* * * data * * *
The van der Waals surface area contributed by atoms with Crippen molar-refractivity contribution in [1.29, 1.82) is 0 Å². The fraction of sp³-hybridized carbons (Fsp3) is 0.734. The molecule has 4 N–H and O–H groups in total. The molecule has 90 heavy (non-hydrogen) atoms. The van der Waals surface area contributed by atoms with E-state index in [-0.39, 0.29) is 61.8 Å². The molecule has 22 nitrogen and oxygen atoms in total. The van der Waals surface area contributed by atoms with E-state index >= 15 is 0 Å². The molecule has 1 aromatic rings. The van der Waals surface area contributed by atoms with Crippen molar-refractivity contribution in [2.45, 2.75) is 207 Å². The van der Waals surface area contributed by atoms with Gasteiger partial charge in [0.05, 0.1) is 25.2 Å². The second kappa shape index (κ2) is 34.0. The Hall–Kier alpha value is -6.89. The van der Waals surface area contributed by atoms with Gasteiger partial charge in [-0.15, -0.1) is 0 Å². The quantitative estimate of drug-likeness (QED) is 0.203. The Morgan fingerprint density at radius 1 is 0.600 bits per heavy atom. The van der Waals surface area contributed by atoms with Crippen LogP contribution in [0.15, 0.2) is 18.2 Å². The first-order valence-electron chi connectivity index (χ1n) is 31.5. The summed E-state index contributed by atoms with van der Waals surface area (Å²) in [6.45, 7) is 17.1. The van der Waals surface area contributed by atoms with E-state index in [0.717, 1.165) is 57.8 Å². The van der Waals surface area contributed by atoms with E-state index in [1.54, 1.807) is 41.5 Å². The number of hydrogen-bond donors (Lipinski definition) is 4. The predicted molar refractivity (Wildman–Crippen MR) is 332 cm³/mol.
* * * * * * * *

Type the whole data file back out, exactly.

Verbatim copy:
The van der Waals surface area contributed by atoms with Crippen molar-refractivity contribution in [1.29, 1.82) is 0 Å². The fraction of sp³-hybridized carbons (Fsp3) is 0.734. The molecule has 4 N–H and O–H groups in total. The molecule has 90 heavy (non-hydrogen) atoms. The van der Waals surface area contributed by atoms with E-state index in [-0.39, 0.29) is 61.8 Å². The molecule has 22 nitrogen and oxygen atoms in total. The van der Waals surface area contributed by atoms with E-state index >= 15 is 0 Å². The molecule has 1 aromatic rings. The van der Waals surface area contributed by atoms with Crippen molar-refractivity contribution in [2.45, 2.75) is 207 Å². The van der Waals surface area contributed by atoms with Gasteiger partial charge in [0.05, 0.1) is 25.2 Å². The second kappa shape index (κ2) is 34.0. The Hall–Kier alpha value is -6.89. The van der Waals surface area contributed by atoms with Gasteiger partial charge in [-0.15, -0.1) is 0 Å². The quantitative estimate of drug-likeness (QED) is 0.203. The Morgan fingerprint density at radius 1 is 0.600 bits per heavy atom. The van der Waals surface area contributed by atoms with Crippen LogP contribution in [0.15, 0.2) is 18.2 Å². The first-order valence-electron chi connectivity index (χ1n) is 31.5. The summed E-state index contributed by atoms with van der Waals surface area (Å²) in [6.45, 7) is 17.1. The van der Waals surface area contributed by atoms with E-state index in [0.717, 1.165) is 57.8 Å². The van der Waals surface area contributed by atoms with E-state index in [1.54, 1.807) is 41.5 Å². The number of hydrogen-bond donors (Lipinski definition) is 4. The predicted molar refractivity (Wildman–Crippen MR) is 332 cm³/mol.